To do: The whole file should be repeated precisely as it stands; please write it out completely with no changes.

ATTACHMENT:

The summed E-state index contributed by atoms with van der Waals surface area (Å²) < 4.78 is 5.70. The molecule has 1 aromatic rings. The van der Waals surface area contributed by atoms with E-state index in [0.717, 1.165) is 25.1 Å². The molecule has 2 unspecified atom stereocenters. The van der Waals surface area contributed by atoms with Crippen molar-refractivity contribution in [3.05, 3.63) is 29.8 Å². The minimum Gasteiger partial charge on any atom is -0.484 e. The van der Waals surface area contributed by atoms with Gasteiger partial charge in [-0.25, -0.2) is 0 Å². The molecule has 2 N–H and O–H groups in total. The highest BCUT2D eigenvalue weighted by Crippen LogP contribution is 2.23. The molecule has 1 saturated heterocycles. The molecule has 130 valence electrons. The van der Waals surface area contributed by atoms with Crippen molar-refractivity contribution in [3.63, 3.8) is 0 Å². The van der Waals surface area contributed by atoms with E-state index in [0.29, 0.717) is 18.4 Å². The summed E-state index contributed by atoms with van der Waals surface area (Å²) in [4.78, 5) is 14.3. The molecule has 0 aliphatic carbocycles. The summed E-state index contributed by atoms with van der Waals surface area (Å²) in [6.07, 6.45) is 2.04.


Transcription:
The summed E-state index contributed by atoms with van der Waals surface area (Å²) < 4.78 is 5.70. The molecule has 1 aromatic rings. The van der Waals surface area contributed by atoms with E-state index in [0.717, 1.165) is 25.1 Å². The molecule has 2 unspecified atom stereocenters. The van der Waals surface area contributed by atoms with Crippen molar-refractivity contribution in [3.05, 3.63) is 29.8 Å². The minimum Gasteiger partial charge on any atom is -0.484 e. The van der Waals surface area contributed by atoms with Gasteiger partial charge in [-0.25, -0.2) is 0 Å². The molecule has 2 N–H and O–H groups in total. The highest BCUT2D eigenvalue weighted by Crippen LogP contribution is 2.23. The molecule has 1 saturated heterocycles. The molecule has 130 valence electrons. The van der Waals surface area contributed by atoms with Crippen molar-refractivity contribution in [3.63, 3.8) is 0 Å². The van der Waals surface area contributed by atoms with E-state index in [0.29, 0.717) is 18.4 Å². The summed E-state index contributed by atoms with van der Waals surface area (Å²) in [4.78, 5) is 14.3. The molecule has 0 aliphatic carbocycles. The summed E-state index contributed by atoms with van der Waals surface area (Å²) in [6.07, 6.45) is 2.04.